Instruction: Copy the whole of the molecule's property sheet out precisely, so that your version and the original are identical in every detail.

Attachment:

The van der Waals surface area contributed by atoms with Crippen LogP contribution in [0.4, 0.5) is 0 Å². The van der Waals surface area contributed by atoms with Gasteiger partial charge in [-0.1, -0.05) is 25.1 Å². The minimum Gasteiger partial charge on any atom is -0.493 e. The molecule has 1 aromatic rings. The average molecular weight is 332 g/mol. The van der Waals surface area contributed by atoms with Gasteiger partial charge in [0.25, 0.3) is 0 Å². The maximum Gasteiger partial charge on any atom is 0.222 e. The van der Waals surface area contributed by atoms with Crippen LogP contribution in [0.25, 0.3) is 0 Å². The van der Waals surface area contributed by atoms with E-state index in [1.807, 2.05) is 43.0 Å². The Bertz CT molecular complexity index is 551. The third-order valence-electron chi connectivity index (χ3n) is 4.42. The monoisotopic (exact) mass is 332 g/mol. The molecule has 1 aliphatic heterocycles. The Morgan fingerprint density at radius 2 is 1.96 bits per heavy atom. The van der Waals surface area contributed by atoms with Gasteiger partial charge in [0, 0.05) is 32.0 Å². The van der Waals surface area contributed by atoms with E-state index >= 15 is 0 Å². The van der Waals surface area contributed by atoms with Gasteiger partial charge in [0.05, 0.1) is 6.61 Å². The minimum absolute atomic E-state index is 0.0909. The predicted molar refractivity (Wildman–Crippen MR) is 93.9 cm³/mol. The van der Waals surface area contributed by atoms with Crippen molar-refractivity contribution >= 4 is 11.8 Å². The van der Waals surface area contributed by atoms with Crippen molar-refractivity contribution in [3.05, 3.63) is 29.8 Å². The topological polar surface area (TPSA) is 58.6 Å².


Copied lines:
The van der Waals surface area contributed by atoms with Crippen LogP contribution in [0.4, 0.5) is 0 Å². The van der Waals surface area contributed by atoms with Gasteiger partial charge in [-0.1, -0.05) is 25.1 Å². The minimum Gasteiger partial charge on any atom is -0.493 e. The molecule has 1 aromatic rings. The average molecular weight is 332 g/mol. The van der Waals surface area contributed by atoms with Gasteiger partial charge in [0.25, 0.3) is 0 Å². The maximum Gasteiger partial charge on any atom is 0.222 e. The van der Waals surface area contributed by atoms with Crippen LogP contribution in [0.25, 0.3) is 0 Å². The van der Waals surface area contributed by atoms with E-state index in [1.807, 2.05) is 43.0 Å². The Bertz CT molecular complexity index is 551. The third-order valence-electron chi connectivity index (χ3n) is 4.42. The monoisotopic (exact) mass is 332 g/mol. The molecule has 1 aliphatic heterocycles. The Morgan fingerprint density at radius 2 is 1.96 bits per heavy atom. The van der Waals surface area contributed by atoms with Gasteiger partial charge in [0, 0.05) is 32.0 Å². The van der Waals surface area contributed by atoms with E-state index >= 15 is 0 Å². The van der Waals surface area contributed by atoms with Gasteiger partial charge in [0.05, 0.1) is 6.61 Å². The minimum absolute atomic E-state index is 0.0909. The predicted molar refractivity (Wildman–Crippen MR) is 93.9 cm³/mol. The van der Waals surface area contributed by atoms with Crippen molar-refractivity contribution >= 4 is 11.8 Å². The van der Waals surface area contributed by atoms with Crippen molar-refractivity contribution in [3.05, 3.63) is 29.8 Å². The topological polar surface area (TPSA) is 58.6 Å².